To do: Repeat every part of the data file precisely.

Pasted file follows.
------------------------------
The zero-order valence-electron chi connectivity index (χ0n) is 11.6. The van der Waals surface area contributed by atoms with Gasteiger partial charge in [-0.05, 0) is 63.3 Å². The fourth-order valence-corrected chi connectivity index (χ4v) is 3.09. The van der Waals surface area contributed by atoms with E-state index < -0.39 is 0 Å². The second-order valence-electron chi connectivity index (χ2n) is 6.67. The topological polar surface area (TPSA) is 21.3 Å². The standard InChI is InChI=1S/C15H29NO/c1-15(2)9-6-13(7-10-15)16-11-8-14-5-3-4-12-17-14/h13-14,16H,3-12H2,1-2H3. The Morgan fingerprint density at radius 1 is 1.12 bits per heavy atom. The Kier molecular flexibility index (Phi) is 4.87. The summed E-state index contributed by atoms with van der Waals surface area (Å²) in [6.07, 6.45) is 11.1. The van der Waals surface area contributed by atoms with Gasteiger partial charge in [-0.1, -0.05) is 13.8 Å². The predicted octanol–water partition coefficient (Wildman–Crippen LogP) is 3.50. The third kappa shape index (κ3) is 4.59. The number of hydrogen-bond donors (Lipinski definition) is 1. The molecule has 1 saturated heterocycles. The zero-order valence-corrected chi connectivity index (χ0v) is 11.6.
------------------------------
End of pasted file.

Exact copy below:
The zero-order valence-electron chi connectivity index (χ0n) is 11.6. The van der Waals surface area contributed by atoms with Gasteiger partial charge in [-0.05, 0) is 63.3 Å². The fourth-order valence-corrected chi connectivity index (χ4v) is 3.09. The van der Waals surface area contributed by atoms with E-state index < -0.39 is 0 Å². The second-order valence-electron chi connectivity index (χ2n) is 6.67. The topological polar surface area (TPSA) is 21.3 Å². The standard InChI is InChI=1S/C15H29NO/c1-15(2)9-6-13(7-10-15)16-11-8-14-5-3-4-12-17-14/h13-14,16H,3-12H2,1-2H3. The Morgan fingerprint density at radius 1 is 1.12 bits per heavy atom. The Kier molecular flexibility index (Phi) is 4.87. The summed E-state index contributed by atoms with van der Waals surface area (Å²) in [6.07, 6.45) is 11.1. The van der Waals surface area contributed by atoms with Gasteiger partial charge in [-0.1, -0.05) is 13.8 Å². The predicted octanol–water partition coefficient (Wildman–Crippen LogP) is 3.50. The third kappa shape index (κ3) is 4.59. The number of hydrogen-bond donors (Lipinski definition) is 1. The molecule has 1 saturated heterocycles. The zero-order valence-corrected chi connectivity index (χ0v) is 11.6.